One of the cultural historians interviewed in the PBS FUNNY BUSINESS documentary we wrote about yesterday was Mel Watkins, author of the book seen here. As the definitive history of black entertainment in America, ON THE REAL SIDE serves as almost the other side of the story to yesterday's GOING TOO FAR, filling in the blanks as to what was happening in comedy not based on a primarily Jewish background.
Starting with the minstrel shows and Bert Williams and heading along through the stereotype actors of early Vaudeville and Hollywood such as Stepin Fetchit, Willie Best, Mantan Moreland and then headlong into Redd Foxx, Slappy White and Moms Mabley before reachingBill Cosby, Richard Pryor and beyond.
My wife's late father was a scholarly physician, one of the first to be involved in a human hand transplant in the late sixties. According to my mother-in-law, he was also a big fan of African-American nightclub comics and, in fact, became acquainted with the likes of Foxx and Mabley.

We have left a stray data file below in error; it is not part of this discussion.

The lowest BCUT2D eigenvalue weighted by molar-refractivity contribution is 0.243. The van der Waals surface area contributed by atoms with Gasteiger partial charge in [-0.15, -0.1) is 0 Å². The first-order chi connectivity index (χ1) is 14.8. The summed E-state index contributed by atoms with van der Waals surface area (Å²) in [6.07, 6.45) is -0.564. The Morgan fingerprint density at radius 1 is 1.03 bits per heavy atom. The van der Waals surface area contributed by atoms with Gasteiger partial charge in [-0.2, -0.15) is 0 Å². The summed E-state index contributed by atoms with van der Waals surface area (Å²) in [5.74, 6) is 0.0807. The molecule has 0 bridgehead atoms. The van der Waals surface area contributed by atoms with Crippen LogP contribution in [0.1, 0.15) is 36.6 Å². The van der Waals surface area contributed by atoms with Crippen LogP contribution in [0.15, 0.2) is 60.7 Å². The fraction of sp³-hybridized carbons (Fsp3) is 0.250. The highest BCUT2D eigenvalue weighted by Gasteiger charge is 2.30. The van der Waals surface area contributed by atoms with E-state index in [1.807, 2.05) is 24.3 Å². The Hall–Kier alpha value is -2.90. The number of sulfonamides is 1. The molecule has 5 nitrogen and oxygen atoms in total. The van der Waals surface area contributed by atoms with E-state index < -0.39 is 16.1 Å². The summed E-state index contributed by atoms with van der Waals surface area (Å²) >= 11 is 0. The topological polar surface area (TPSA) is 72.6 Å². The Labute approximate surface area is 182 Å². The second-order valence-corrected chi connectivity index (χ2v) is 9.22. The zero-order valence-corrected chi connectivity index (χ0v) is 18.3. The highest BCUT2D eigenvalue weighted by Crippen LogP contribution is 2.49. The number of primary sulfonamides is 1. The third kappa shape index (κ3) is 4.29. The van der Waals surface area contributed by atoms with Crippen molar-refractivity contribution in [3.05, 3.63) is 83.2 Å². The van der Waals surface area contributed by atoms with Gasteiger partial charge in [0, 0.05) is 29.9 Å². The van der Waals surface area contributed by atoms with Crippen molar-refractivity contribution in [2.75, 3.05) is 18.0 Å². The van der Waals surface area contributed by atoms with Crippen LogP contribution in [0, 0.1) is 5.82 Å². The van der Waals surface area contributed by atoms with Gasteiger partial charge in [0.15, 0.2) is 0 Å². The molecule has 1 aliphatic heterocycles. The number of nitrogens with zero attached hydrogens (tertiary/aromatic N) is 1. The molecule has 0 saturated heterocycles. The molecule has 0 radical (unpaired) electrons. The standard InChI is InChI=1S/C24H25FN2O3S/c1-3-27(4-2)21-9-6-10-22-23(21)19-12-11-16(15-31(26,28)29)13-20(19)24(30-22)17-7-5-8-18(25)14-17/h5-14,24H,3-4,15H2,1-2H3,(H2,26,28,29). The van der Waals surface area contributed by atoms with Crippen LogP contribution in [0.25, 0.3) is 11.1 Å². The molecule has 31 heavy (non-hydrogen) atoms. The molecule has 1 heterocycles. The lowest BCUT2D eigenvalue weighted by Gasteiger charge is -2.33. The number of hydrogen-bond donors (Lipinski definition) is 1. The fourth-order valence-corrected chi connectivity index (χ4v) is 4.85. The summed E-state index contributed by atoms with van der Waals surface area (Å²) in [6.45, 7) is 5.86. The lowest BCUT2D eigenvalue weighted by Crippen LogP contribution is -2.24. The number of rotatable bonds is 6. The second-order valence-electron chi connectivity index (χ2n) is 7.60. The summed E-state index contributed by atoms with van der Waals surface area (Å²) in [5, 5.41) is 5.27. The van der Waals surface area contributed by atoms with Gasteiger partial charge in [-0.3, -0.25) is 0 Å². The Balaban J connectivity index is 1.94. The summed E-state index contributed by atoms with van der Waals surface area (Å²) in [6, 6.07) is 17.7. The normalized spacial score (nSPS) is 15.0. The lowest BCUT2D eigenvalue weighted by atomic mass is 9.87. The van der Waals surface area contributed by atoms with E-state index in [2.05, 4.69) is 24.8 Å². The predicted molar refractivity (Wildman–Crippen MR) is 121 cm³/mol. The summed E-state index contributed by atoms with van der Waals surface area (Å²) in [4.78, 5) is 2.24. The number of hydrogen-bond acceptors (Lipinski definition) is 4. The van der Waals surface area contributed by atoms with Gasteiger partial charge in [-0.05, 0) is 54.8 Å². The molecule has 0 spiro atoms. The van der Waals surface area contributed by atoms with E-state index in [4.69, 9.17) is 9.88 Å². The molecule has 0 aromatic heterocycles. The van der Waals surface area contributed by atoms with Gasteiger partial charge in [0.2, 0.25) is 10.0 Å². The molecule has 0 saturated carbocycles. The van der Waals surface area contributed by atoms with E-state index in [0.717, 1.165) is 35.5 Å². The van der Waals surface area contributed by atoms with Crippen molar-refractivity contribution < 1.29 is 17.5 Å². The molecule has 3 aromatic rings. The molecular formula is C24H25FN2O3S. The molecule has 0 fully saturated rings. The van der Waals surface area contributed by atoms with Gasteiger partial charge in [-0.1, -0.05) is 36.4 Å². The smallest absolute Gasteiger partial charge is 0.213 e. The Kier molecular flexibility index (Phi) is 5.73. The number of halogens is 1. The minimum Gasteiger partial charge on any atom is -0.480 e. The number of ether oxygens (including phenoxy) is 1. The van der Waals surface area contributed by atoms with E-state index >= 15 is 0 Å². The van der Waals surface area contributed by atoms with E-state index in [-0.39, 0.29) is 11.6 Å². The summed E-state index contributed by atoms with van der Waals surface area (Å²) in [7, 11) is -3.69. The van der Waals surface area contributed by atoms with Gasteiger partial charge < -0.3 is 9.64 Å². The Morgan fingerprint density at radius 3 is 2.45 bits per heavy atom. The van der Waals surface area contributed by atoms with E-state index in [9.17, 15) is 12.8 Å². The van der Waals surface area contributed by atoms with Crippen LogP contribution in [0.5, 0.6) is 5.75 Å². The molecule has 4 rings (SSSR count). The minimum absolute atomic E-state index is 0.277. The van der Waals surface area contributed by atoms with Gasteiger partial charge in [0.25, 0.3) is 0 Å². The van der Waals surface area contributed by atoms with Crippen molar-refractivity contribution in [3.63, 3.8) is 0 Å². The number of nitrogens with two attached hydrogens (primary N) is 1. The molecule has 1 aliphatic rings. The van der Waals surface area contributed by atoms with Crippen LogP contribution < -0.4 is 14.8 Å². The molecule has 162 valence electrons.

Watkins is scholarly and yet immensely readable as he unfolds the tales of triumph and tragedy unflinchingly and continually melds them into the bigger social picture. In fact, he's so good and has such an impressive background that I'm going to blame a rather blatent mistake (which was NOT fixed between hardback and paperback!) on a less informed proofreader rather than on him. The mistake? The recently deceased Rudy Ray Moore (DOLEMITE) was a star on so-called "party" records in the seventies as well as in a number of comedic blacksploitation movies. As a middle-American white kid, even I knew that at the time and yet the book, although barely mentioning him at all, consistently refers to him as RUBY Ray Moore and as "she!" I'm thinking Mel knows better.
Again, a required book for any true student of comedy.